Many kinds of printers are available, such as inkjet, laser, all-in-one, and tank printers. Each has its own set of pros and cons, which you’ll need to weigh to find the right printer for you.

Optimizing Your Workspace

Once you have everything you need to make your workspace productive, you’ll need to optimize it. This means setting everything up so your workspace works for you.

Location

One of the most important things is to situate your workspace in a productive location. If possible, choose a quiet, distraction-free place for your desk.

If finding a quiet space in your home is difficult, consider soundproofing or noise-canceling headphones to block out noise. If space is limited, try using foldable desks, room dividers, or ottomans with storage to make the most of your area.

In addition, you should keep your area as clutter-free as possible. Having too many items in your area can distract you and make it more difficult to focus. Keep your area clean and organized to stay productive.

Lighting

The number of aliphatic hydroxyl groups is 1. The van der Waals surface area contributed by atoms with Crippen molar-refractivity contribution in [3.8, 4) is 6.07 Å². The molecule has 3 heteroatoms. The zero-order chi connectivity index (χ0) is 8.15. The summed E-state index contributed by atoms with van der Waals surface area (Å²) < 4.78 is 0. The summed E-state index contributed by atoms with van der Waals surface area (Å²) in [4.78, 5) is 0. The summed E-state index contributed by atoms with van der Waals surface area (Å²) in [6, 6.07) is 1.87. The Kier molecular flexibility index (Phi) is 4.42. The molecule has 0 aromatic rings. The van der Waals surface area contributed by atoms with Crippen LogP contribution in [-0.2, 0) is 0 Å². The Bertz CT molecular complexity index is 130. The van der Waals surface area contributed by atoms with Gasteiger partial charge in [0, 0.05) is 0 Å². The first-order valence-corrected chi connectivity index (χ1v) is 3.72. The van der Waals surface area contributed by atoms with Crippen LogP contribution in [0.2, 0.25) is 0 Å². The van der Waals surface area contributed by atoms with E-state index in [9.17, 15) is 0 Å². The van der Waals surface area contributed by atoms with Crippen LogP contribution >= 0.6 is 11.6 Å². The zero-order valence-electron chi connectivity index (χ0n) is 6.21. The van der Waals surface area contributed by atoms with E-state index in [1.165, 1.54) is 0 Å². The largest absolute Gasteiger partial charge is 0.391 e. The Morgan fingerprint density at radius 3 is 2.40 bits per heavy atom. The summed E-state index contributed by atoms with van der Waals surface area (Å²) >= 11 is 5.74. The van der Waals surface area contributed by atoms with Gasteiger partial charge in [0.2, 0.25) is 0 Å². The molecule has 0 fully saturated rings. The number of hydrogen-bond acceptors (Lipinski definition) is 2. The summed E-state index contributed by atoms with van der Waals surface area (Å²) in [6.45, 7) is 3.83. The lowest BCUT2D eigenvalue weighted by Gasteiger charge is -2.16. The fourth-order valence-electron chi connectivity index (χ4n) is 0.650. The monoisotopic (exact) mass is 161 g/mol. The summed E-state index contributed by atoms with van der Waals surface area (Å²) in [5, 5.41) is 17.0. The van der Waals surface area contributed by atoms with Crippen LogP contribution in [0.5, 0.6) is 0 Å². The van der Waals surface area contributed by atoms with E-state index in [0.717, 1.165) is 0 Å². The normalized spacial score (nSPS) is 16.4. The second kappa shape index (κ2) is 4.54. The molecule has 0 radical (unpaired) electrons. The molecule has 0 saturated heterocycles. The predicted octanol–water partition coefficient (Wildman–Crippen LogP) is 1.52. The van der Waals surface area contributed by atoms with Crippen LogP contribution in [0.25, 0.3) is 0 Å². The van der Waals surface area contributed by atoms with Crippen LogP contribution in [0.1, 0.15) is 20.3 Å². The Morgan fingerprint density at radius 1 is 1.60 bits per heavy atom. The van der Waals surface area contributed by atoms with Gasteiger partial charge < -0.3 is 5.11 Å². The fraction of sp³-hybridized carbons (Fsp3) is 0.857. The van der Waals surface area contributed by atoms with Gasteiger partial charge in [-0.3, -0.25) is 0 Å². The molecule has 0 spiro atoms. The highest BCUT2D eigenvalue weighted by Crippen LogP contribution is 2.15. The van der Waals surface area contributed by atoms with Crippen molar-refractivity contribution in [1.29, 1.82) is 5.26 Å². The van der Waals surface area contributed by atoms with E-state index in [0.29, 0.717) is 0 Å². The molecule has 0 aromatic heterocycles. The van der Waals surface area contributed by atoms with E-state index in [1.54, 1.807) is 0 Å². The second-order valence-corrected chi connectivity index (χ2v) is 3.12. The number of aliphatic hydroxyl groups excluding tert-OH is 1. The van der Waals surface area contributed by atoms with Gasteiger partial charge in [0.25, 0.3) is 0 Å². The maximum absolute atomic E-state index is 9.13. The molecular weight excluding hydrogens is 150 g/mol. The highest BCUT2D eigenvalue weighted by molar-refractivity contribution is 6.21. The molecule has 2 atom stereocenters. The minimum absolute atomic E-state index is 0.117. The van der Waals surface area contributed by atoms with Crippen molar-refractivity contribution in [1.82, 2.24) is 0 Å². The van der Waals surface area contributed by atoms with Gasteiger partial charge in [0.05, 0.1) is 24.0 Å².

Having the right lighting can go a long way in making your work-from-home setup not only more enjoyable but more productive, too. For one, you should combine different lighting sources to create a balanced work environment.

You should also prioritize natural light where possible, as it can make you feel better, more alert, and help your circadian rhythm. If you live where days get short like I do, a light therapy lamp can help.

Light temperature also matters. Warm light (around 3000K) can make you feel more relaxed, while daylight (around 5000K) can make you more alert. Use the right type of light for the right situation.

Organization

As mentioned earlier, keeping your workspace less cluttered is an important part of staying productive. If your work-from-home setup is crowded with numerous distractions, you will probably find it harder to stay focused.

In addition, try to utilize vertical space and use hidden space. Plastic drawers can be a way to accomplish both goals at once.

Also, try using digital files when possible instead of physical copies. This will result in less paper and make it easier to stay organized.

Bottom Line

Having a great work-from-home setup can take time to create, but it’s well worth the effort in the end. It will make you more productive and happier, and it can save you time and money. What’s your favorite work-from-home setup tip? Let us know in the comments!

 

Hey there. My name is Bob Haegele and I'm a personal finance writer who has been freelancing since 2018. Since then, I've built a six-figure career as a freelance writer. My work has been featured in Business Insider, Forbes Advisor, TIME.com, USA Today, and many other outlets. Interested in starting a blog of your own? Check out my post on starting a blog.